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A Prayerful Reflection for the First Week of Lent

Meditate on the readings for the First Sunday of Lent, letting the themes of temptation and sin offer a foundation for repentance this Lent.

Find the Mass readings for the First Sunday of Lent 2021 here.

Themes: Temptation, Sin, The Fall, Prayer, Testing, Self-sacrifice, Perfection

The Gospel readings (from Matthew, Mark, and Luke, as John does not have an account of Jesus’s forty days in the desert) for the first Sunday of Lent presents Jesus’s dramatic confrontation with the devil. The three temptations that Jesus underwent in the wilderness represented three key temptations the Israelites had failed to overcome while they waited in the desert for forty years. The forty days and nights that Jesus spent in the desert represent those long years; likewise, the forty days of Lent are based upon the fast of our Lord, drawing us into the mystery of that sojourn: “By the solemn forty days of Lent the Church unites herself each year to the mystery of Jesus in the desert” (CCC 540).

Led by the Spirit and guided by the Church, we enter into a desert of sorts, renouncing various comforts and making more time for prayer and self-sacrifice. We contemplate the truth about sin and salvation; we test our hearts and ask: how do I use my freedom? Do I trust in God? How can I grow in obedience and love?

Also note that Jesus, after completing his time in the desert, embarks upon his public ministry. Having spent time in solitude and prayer, he turns towards a life among the multitudes preaching and teaching. What is his core message? “The time is fulfilled, and the kingdom of God is at hand; repent, and believe in the gospel” (Mk 1:15). Lent, then, impresses upon us that the time is now, the kingdom is here, repentance is needed, and belief is imperative.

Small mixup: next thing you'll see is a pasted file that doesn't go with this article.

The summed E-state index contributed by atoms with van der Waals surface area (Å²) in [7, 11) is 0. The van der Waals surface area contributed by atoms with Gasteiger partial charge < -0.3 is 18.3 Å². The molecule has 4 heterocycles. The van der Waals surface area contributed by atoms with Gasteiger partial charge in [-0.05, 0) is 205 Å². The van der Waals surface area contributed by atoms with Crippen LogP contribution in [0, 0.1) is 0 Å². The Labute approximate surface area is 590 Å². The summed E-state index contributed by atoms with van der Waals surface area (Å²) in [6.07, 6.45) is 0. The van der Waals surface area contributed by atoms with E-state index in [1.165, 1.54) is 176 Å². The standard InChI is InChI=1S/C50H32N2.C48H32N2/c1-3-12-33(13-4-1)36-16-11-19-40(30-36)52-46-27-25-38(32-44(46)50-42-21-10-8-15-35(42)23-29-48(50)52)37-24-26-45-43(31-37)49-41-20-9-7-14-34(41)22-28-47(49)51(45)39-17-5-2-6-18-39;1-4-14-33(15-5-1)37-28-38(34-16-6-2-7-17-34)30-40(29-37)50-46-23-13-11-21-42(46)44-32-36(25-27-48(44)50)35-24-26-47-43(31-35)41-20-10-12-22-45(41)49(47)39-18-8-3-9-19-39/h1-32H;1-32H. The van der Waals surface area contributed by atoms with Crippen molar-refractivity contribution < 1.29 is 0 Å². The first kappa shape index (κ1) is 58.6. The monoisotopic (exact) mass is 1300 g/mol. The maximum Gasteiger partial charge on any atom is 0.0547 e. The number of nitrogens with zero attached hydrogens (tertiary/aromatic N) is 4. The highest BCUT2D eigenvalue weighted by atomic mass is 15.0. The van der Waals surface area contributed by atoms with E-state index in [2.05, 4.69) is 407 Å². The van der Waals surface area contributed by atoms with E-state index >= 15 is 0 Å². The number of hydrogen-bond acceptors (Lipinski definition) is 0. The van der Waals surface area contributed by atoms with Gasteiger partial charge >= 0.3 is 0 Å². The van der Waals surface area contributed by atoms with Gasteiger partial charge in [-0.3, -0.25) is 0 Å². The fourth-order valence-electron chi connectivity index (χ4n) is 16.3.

Grant me, O Lord, to know what I ought to know, to love what I ought to love, to praise what delights thee most, to value what is precious in thy sight, to hate what is offensive to thee. Do not suffer me to judge according to the sight of my eyes, nor to pass sentence according to the hearing of the ears of ignorant men; but to discern with a true judgement between things visible and spiritual, and above all, always to inquire what is the good pleasure of thy will.

– Thomas à Kempis (1380-1471)

This blog is extracted from Praying the Our Father in Lent. When the disciples asked Jesus how to pray, he taught them the Our Father. These meditations illuminate the words of the Lord’s Prayer as an essential part of the spiritual journey from Lent to Easter.

Get your copy of Praying the Our Father in Lent and support the mission of CTS.

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